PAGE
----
In addition to Antietam, staff was brought in from throughout the region, and I had a great thrill to be able to work alongside the likes of Frank O'Reilly and Greg Mertz from Fredericksburg/Spotsylvania, and Matt and Angie Atkinson from Gettysburg, all superb interpretors. It was further an honor to work, if just for a few days, along Manassas' outstanding staff.
Gettysburg's Matt Atkinson providing some "informal" interpretation to a group on the Henry House Hill Overlook. Mannie and I stood there, captivated, by Matt's great interpretative skills.
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Our assignment came to an end Friday afternoon at 2:00p.m. Ninety minutes later, we were back on the road, heading home after an incredible two-and-a-half days at Manassas. I will long remember the privilege I had to work at Manassas for part of its Sesquicentennial Commemoration, but a few things will stick out above the rest. I'll remember turning away from the Ceremony for a few moments with Keith to gaze toward Matthews' Hill around 10:30 a.m., both of us visualizing that it was there, on that hilltop, 150 years ago to the hour that the first major land battle of the Civil War commenced. I'll remember looking around and seeing dedicated visitors, braving the heat, to help commemorate the battle's anniversary and honor the battle's dead. But perhaps most of all, I will remember the comment a visitor made to me late Friday morning. Having begun the day at 8:00 a.m. and doing some roving interp over the next three and a half hours at the Robinson House site, the Henry House Overlook, and Jackson's Line, I was making my way to the lunch tent. But as I strode next to the Jackson Statue at the top of Henry House Hill, I was approached by two visitors who had a few questions. They were from Alabama and this was their second time to Manassas; they having traveled all that way specifically for the 150th. One gentleman asked me if I could point out where the 33rd Virginia was before their charge. I was glad to be able to answer him, pointing toward their position, and briefly describing their attack. Continuing, I talked about the terrible and terrific struggle that consumed Henry House Hill that Sunday afternoon, 150 years ago, and what it meant for the nation and how this struggle on this otherwise nondescript hilltop in northeastern Virginia would usher in four devastating, bloody years and help trigger a second revolution in the United States. "And all of it," I finished, "happened right here, on this very ground, 150 years ago."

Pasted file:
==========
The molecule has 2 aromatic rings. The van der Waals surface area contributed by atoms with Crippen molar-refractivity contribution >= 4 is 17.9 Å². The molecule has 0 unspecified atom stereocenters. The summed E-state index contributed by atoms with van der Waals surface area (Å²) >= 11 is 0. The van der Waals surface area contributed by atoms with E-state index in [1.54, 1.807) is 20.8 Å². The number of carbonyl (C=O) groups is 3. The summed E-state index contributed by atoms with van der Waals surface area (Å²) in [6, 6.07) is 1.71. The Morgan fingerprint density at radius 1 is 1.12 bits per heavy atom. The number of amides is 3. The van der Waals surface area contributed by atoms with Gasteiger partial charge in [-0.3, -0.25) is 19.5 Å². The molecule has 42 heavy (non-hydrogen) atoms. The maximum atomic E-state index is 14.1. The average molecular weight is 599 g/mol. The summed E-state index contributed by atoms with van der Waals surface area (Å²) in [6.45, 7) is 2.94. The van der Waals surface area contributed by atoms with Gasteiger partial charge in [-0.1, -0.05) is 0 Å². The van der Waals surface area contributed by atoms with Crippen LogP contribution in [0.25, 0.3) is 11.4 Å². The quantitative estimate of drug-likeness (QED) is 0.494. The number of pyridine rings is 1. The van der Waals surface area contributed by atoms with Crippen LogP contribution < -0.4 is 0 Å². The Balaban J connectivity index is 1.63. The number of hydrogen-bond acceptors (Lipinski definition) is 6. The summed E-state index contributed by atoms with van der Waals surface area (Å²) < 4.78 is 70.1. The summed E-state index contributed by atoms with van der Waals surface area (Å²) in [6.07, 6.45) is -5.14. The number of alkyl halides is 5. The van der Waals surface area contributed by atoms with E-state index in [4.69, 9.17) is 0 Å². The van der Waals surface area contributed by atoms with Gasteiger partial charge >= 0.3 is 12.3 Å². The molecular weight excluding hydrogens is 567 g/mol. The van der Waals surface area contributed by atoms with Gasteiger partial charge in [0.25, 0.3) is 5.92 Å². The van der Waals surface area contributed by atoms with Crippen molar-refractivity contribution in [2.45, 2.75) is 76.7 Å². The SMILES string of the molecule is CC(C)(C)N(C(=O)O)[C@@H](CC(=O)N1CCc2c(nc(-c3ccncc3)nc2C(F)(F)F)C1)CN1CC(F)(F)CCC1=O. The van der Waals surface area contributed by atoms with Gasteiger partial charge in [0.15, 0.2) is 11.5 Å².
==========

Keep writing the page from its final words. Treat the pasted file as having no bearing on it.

One of the gentleman then turned to me and said, "It's 110 degrees, and I just got chills."